Where There’s a Wheel, There’s a Way: Critical Mass Turns 30
By Kent Klaudt
Critical Mass celebrated its 30th anniversary in San Francisco on September 30, 2022, but the history of bicycle activism here dates to the 19th century. On July 25, 1896, more than five thousand cyclists from dozens of Bay Area bicycle clubs rode the streets of San Francisco in a parade-like protest ride demanding better street surfaces.
1896 Bike Parade art from the San Francisco Call
The San Francisco Call reported that: “Amid red fire, bombs, rockets and music, the cyclers of San Francisco had their display last evening in favor of good roads. There was a good number of those who love to ride on pneumatic tires, and the Parade was witnessed by thousands, who lined the streets through which the procession passed.” Among the cyclists were several wheeled-float contraptions, one of which carried a coffin bearing the words, “Killed by riding a wheel over the Market Street pavement.”
The Chronicle reported that the “teamsters and livery men have contributed aids to show their entire sympathy with the object of the demonstration. A great many of the clubs will carry their wheels three blocks down Market Street to show that the pavement is too bad for a self-respecting wheel to be sent over. Every cyclery in the city will be closed to-night, and the cyclists say that if the Supervisors do not take notice of this demonstration it will be because they have no eyes and do not know who does the voting.”
“After a long struggle with the park commission, San Francisco bicycle clubs won greater access to Golden Gate Park’s excellent roads in the early 1890s. Every weekend, packs of cyclists rode through the park to Ocean Beach, where a section of the Great Highway had recently been graded and paved. One Sunday in 1896, an Examiner reporter stationed himself on a park path to count the cyclists that passed between 7 a.m. and 5 p.m. He tallied almost 3,000.”
Nearly 100 years later, San Francisco saw another pack of cyclists converge at the foot of the Embarcadero in September 1992, attending the first of a quasi-leaderless event that became known as Critical Mass — a party, protest, and celebration of bikes and bike culture all rolled into one mass of cyclists roaming the city on the last Friday of every month for the past 30 years. That first event in 1992 had a very basic and immediate agenda: gathering bicyclists to ride home as a group in the evening commute for their own safety in a motorist-dominated city with very few bike lanes.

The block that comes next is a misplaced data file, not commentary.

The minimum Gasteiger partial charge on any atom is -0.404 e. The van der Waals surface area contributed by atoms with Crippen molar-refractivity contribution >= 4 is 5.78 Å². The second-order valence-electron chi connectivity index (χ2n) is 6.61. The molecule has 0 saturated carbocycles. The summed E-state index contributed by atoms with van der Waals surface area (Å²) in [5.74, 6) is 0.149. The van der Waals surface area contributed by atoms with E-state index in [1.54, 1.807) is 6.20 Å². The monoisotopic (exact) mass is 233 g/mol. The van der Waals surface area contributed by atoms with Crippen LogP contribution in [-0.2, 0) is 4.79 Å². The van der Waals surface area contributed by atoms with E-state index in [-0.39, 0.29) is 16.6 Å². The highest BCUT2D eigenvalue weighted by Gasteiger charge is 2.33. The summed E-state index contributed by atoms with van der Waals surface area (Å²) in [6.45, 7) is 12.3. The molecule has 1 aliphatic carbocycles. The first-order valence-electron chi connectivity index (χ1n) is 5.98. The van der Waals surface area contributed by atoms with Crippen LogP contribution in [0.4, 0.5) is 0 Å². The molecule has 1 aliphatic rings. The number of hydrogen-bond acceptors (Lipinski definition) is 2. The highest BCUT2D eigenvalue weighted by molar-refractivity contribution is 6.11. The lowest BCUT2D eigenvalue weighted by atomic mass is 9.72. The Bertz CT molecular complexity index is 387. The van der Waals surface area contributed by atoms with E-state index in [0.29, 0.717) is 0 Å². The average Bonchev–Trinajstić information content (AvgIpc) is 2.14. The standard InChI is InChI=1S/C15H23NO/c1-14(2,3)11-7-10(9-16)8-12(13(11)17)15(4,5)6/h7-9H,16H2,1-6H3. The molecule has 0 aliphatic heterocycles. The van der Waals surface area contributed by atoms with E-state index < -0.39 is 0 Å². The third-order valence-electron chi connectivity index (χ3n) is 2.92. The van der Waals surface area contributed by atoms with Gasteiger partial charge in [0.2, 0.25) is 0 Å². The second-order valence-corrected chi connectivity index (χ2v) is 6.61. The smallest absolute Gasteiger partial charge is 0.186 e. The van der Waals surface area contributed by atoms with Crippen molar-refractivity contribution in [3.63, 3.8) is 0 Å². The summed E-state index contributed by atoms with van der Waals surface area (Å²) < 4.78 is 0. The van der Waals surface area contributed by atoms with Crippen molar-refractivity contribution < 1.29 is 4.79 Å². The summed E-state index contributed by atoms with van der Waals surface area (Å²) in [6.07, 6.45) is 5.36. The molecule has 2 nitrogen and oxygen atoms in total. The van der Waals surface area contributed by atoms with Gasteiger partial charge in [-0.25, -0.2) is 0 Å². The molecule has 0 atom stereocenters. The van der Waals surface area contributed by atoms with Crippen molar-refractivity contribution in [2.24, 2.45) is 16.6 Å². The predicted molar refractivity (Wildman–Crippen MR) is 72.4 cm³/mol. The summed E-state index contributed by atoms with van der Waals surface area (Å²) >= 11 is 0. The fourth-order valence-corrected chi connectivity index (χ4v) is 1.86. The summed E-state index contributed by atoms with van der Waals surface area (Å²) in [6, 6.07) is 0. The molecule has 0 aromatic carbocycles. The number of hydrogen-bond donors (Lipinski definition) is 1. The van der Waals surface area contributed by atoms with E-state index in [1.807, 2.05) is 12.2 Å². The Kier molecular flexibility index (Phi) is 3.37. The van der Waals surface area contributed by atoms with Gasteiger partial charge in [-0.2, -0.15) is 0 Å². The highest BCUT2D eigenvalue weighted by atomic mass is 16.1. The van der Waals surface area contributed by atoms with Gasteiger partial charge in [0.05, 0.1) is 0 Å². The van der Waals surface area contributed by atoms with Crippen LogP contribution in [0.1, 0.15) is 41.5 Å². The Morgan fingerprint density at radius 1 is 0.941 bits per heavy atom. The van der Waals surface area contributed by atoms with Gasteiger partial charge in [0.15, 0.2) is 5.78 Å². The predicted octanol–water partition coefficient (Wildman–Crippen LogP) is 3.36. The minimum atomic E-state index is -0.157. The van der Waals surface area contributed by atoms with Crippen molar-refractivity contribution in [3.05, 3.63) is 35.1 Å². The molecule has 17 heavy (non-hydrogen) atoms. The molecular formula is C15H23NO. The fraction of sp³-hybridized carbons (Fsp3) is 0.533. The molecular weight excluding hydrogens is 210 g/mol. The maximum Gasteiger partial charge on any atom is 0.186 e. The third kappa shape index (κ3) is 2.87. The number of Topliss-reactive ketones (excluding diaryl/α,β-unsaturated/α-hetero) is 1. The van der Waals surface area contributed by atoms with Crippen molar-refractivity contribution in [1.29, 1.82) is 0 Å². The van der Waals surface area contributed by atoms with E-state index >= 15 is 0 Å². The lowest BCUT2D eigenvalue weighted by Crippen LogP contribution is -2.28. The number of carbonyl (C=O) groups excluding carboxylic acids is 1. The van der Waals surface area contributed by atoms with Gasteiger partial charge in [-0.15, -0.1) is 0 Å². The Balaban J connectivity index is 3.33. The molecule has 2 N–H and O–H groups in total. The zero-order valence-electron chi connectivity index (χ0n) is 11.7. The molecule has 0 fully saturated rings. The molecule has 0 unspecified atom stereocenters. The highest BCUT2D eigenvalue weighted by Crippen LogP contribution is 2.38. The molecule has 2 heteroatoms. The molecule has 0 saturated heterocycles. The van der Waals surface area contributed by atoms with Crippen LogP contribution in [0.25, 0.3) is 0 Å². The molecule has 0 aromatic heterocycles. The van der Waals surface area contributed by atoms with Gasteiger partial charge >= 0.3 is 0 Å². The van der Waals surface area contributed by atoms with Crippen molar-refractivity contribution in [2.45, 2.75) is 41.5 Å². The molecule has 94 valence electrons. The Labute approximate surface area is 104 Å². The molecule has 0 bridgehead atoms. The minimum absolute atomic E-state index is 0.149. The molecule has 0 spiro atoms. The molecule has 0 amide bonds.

San Francisco Critical Mass, April 29, 2005. Photo: Michael W. Parenteau, courtesy of Wikimedia Commons.
In the pre-internet days of 1992, Critical Mass organizers distributed photocopied flyers publicizing the ride. By early 1993, several hundred people were showing up each month, and 1,000 cyclists participated in the first anniversary ride. Critical Mass’s attendance numbers have waxed and waned throughout the past three decades, and even survived an attempted crackdown by SFPD in 1997 under then-mayor Willie Brown — a crackdown which backfired and only caused more bicyclists to join the monthly rides.
Critical Mass never had an explicit political manifesto, but interviews over the years with longtime key participants make it clear that improving awareness of and respect for bicyclists’ safety and rights in San Francisco were and are a key component of the event.
Critical Mass 20th Anniversary art by Mona Caron.
Thirty years after that first ride, San Francisco now has an extensive 448-mile bike network comprised of sharrows, striped unprotected bike lanes, off-street bike paths, and protected bike lanes. Only 19 of these 448 miles are protected bike lanes, however, so there is still more work to be done in making this a bike-friendly city. We now have members of the Board of Supervisors who are cyclists and bicycle rights advocates, and a more firmly established bicycle culture generally. Looking back, it seems clear that Critical Mass played a huge role in raising consciousness among the public and politicians on a wide range of bicycle-related issues. Indeed, one early Critical Mass activist, Chris Carlsson, observes that the “bike infrastructure we have today would not exist without Critical Mass — mass seizure of the streets.”
 LaBounty, Woody, Bicycles West, Ocean Beach Bulletin, Dec. 2016, reprinted by permission of the author.
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